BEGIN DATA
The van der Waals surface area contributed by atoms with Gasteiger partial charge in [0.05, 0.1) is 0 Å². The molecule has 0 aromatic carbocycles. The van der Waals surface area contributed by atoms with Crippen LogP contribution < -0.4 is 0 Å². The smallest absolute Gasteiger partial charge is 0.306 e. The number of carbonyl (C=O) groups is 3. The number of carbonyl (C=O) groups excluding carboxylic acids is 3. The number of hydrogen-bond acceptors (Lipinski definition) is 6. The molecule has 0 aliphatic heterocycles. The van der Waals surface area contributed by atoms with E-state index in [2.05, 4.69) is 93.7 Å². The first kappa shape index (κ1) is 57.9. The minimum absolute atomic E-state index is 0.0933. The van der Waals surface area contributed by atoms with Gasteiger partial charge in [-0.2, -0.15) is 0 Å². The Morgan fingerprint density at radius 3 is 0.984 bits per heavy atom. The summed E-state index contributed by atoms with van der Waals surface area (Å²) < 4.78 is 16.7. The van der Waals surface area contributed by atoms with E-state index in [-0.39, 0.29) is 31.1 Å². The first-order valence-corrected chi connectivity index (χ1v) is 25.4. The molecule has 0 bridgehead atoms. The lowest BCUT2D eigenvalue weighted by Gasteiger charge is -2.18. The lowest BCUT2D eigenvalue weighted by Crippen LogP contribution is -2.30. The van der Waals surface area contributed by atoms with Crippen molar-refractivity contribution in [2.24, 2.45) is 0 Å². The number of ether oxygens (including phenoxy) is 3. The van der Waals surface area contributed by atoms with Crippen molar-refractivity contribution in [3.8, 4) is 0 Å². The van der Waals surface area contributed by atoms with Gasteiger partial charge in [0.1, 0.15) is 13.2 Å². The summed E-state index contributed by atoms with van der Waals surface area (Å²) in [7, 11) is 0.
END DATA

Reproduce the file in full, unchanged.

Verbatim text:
The van der Waals surface area contributed by atoms with Gasteiger partial charge in [0.05, 0.1) is 0 Å². The molecule has 0 aromatic carbocycles. The van der Waals surface area contributed by atoms with Crippen LogP contribution < -0.4 is 0 Å². The smallest absolute Gasteiger partial charge is 0.306 e. The number of carbonyl (C=O) groups is 3. The number of carbonyl (C=O) groups excluding carboxylic acids is 3. The number of hydrogen-bond acceptors (Lipinski definition) is 6. The molecule has 0 aliphatic heterocycles. The van der Waals surface area contributed by atoms with E-state index in [2.05, 4.69) is 93.7 Å². The first kappa shape index (κ1) is 57.9. The minimum absolute atomic E-state index is 0.0933. The van der Waals surface area contributed by atoms with Gasteiger partial charge in [-0.2, -0.15) is 0 Å². The Morgan fingerprint density at radius 3 is 0.984 bits per heavy atom. The summed E-state index contributed by atoms with van der Waals surface area (Å²) < 4.78 is 16.7. The van der Waals surface area contributed by atoms with E-state index in [-0.39, 0.29) is 31.1 Å². The first-order valence-corrected chi connectivity index (χ1v) is 25.4. The molecule has 0 bridgehead atoms. The lowest BCUT2D eigenvalue weighted by Gasteiger charge is -2.18. The lowest BCUT2D eigenvalue weighted by Crippen LogP contribution is -2.30. The van der Waals surface area contributed by atoms with Crippen molar-refractivity contribution in [2.24, 2.45) is 0 Å². The number of ether oxygens (including phenoxy) is 3. The van der Waals surface area contributed by atoms with Crippen molar-refractivity contribution in [3.8, 4) is 0 Å². The van der Waals surface area contributed by atoms with Gasteiger partial charge in [0.1, 0.15) is 13.2 Å². The summed E-state index contributed by atoms with van der Waals surface area (Å²) in [7, 11) is 0.